Protein metal–nitrosyl motifs

Nitric oxide (NO) is an important signalling molecule involved in a variety of biological processes, but the way in which it interacts with some metalloproteins is not well understood. A collection of articles in this issue reveals how NO binds to proteins containing type-1 copper sites, based on studies with small-molecule mimics and engineered model proteins.



Now we NO p635


Nitric oxide (NO) is an important signalling molecule in biological systems, but it is unclear exactly how it interacts with some metalloproteins. Now, a collection of articles in this issue reveal how NO binds to proteins containing type-1 copper sites.


News and Views

Metalloproteins: A switch for blue copper proteins? pp639 - 641

Subhra Samanta & Nicolai Lehnert


Nitric oxide (NO) has important functions in all forms of life and serves, for example, as a signalling molecule in mammals. Now, two complementary studies have uncovered how NO binds to blue copper proteins. This research suggests a mechanism by which NO could regulate the activity of blue copper proteins involved in denitrification.

See also: Article by Zhang et al. | Article by Tian et al.



A motif for reversible nitric oxide interactions in metalloenzymes pp663 - 669

Shiyu Zhang, Marie M. Melzer, S. Nermin Sen, Nihan Çelebi-Ölçüm & Timothy H. Warren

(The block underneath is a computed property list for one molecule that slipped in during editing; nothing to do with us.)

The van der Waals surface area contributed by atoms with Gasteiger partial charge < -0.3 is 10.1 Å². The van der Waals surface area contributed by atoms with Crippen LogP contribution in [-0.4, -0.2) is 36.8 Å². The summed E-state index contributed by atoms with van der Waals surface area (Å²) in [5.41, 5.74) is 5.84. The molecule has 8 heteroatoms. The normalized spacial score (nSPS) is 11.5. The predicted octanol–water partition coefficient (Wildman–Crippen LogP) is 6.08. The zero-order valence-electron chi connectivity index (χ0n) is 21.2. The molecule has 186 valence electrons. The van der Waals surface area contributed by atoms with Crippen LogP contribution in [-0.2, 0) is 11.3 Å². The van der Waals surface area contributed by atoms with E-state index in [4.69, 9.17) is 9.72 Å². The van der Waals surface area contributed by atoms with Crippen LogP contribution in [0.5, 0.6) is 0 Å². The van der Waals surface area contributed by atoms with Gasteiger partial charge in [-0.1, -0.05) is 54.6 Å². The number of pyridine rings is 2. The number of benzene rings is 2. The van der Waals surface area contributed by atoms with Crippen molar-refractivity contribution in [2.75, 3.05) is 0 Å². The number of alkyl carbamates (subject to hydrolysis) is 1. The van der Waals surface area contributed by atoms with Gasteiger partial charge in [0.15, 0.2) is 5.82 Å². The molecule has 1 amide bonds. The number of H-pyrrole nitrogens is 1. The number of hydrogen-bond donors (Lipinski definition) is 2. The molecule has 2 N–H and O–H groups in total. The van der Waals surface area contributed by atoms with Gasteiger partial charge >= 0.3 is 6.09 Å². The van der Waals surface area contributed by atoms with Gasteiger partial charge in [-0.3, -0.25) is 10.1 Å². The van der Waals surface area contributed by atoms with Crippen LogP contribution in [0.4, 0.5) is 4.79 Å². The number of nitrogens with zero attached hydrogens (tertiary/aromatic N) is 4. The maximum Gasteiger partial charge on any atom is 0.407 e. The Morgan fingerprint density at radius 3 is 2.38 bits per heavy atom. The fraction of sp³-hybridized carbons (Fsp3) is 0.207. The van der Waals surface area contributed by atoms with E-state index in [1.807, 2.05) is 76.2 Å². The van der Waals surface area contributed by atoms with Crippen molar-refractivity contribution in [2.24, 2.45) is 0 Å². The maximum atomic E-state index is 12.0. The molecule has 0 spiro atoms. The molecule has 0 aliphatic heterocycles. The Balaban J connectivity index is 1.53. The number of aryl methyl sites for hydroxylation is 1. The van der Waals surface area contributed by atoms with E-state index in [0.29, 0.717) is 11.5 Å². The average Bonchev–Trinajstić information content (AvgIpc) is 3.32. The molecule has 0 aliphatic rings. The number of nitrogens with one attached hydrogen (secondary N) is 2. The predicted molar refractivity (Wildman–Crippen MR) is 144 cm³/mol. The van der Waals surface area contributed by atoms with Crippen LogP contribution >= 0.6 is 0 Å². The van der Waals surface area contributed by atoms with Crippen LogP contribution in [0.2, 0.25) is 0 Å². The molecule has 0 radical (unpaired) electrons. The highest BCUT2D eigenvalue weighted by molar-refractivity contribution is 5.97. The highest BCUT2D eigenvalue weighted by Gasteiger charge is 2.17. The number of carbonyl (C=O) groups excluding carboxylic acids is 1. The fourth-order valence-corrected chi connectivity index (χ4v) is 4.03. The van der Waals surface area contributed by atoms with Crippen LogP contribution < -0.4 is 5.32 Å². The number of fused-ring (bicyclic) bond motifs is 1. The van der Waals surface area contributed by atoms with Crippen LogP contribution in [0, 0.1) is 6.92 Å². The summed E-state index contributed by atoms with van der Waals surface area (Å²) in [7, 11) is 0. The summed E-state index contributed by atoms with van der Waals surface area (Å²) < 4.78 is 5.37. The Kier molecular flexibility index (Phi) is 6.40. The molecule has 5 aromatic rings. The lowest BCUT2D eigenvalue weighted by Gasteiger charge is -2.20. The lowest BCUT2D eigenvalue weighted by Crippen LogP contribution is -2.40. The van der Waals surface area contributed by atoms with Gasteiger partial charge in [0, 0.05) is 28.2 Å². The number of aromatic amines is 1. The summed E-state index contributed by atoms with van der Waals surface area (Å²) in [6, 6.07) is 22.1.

no alt info

NO participates in numerous physiological processes of which many involve the reaction of NO with metalloenzymes to form a metal–nitrosyl (M–NO). Now, addition of NO to models of type 1 Cu sites has provided a fully characterized S-nitrosothiol adduct, [CuI](κ1-N(O)SR), that reversibly loses NO upon purging with an inert gas. These findings suggest a new motif for reversible binding of nitric oxide at bioinorganic metal centres.

See also: News and Views by Samanta & Lehnert

Reversible S-nitrosylation in an engineered azurin pp670 - 677

Shiliang Tian, Jing Liu, Ryan E. Cowley, Parisa Hosseinzadeh, Nicholas M. Marshall, Yang Yu, Howard Robinson, Mark J. Nilges, Ninian J. Blackburn, Edward I. Solomon & Yi Lu


no alt info

S-Nitrosylation has emerged as an important pathway for dynamic post-translational regulation of many classes of proteins. Now, the reversible insertion of NO into a copper–thiolate bond has been observed under physiologically relevant conditions using an engineered azurin. DFT calculation indicates that the reaction proceeds via a radical combination mechanism.

See also: News and Views by Samanta & Lehnert

Extra navigation